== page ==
Will my tax bill go down if I move from N.Y. to N.J.?

Photo: pixabay.com

Q. I’m planning to move to New Jersey from New York City in two years. I’ll retire at age 42 with a pension from the city. I estimate my retirement income to be about $75,000 a year. I am a single mother with two small children. Will I have to pay state taxes to New Jersey, and if so, at what percentage?
— Moving

A. Welcome to New Jersey.

As a resident of New York City, you’re currently subject to both a city income tax and a state income tax. New Jersey has a state income tax but no local income tax, said Bernie Kiely, a certified financial planner and certified public accountant with Kiely Capital Management in Morristown.

He did some quick calculations.

“As a single mom with two small children and $75,000 in income, your New York State tax would be $3,570,” he said. “Your New York City income tax would be $2,324 for a total tax of $5,894. This is 7.86 percent of your $75,000 in income.

Your tax liability would be less if you were a resident of New Jersey.

Your total income tax on $75,000 of income would be $1,331, or 1.78 percent of your income, Kiely said. You would be in the 3.5 percent tax bracket.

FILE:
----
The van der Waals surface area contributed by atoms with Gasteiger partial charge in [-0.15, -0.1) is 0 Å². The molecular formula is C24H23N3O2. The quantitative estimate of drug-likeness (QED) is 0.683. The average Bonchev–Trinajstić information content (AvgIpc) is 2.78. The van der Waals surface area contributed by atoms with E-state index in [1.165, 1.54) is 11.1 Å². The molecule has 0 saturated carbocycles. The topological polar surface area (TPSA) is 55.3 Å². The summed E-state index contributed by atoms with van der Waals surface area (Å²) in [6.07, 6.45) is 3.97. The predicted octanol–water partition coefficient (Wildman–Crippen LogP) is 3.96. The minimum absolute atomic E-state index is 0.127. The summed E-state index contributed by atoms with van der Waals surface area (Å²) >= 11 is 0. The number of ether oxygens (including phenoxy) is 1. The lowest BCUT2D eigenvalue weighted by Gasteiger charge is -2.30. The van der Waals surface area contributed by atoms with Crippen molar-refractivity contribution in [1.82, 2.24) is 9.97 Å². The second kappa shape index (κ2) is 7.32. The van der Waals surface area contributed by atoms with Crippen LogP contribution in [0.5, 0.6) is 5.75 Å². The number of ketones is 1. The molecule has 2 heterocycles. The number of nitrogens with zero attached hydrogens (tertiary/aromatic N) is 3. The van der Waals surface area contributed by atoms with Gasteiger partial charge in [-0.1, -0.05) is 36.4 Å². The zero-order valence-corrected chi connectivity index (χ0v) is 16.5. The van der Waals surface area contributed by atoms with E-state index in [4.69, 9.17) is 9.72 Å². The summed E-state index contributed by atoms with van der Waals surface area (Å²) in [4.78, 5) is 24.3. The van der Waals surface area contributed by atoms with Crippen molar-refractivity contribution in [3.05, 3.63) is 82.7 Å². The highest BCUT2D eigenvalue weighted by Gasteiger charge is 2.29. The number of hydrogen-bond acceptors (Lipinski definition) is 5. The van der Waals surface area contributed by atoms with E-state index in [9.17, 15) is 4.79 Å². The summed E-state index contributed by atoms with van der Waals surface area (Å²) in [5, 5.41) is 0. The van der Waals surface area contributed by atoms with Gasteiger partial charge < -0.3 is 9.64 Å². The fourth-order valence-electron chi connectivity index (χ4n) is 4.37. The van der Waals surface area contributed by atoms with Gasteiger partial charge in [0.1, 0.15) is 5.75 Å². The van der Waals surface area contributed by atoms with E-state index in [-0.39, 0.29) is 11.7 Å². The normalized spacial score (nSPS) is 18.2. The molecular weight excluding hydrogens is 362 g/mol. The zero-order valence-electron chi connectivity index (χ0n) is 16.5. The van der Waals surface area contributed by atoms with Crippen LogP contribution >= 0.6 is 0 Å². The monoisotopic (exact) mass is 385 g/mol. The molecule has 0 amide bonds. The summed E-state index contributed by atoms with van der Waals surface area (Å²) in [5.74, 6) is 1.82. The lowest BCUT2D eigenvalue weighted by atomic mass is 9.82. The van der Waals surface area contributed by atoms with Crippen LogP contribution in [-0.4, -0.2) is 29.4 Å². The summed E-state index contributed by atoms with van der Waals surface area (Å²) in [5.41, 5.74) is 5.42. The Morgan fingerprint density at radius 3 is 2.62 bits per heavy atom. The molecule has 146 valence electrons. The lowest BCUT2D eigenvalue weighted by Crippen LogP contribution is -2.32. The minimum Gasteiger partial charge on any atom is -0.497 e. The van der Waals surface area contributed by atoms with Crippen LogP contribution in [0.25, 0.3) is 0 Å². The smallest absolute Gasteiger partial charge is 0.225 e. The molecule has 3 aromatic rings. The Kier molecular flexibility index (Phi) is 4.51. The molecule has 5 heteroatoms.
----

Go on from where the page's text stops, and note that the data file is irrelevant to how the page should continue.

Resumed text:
New Jersey also has a property tax deduction.

If you are a renter, 18 percent of your rent is deemed to be for real estate taxes, he said, but because we don’t have that information, we excluded it from the calculation.

Also keep in mind that New Jersey has a pension exclusion of $100,000 for married couples and $75,000 for singles in 2020 and after.

“To be eligible for this exclusion, you must be 62 years old or over and have income of $100,000 or less,” Kiely said. “Since you will only be 42 when you retire, you will have to wait a few years before you will be eligible for this exclusion.”

Email your questions to moc.p1582112988leHye1582112988noMJN1582112988@ksA1582112988.

This story was originally published Oct. 9, 2019.

NJMoneyHelp.com presents certain general financial planning principles and advice, but should never be viewed as a substitute for obtaining advice from a personal professional advisor who understands your unique individual circumstances.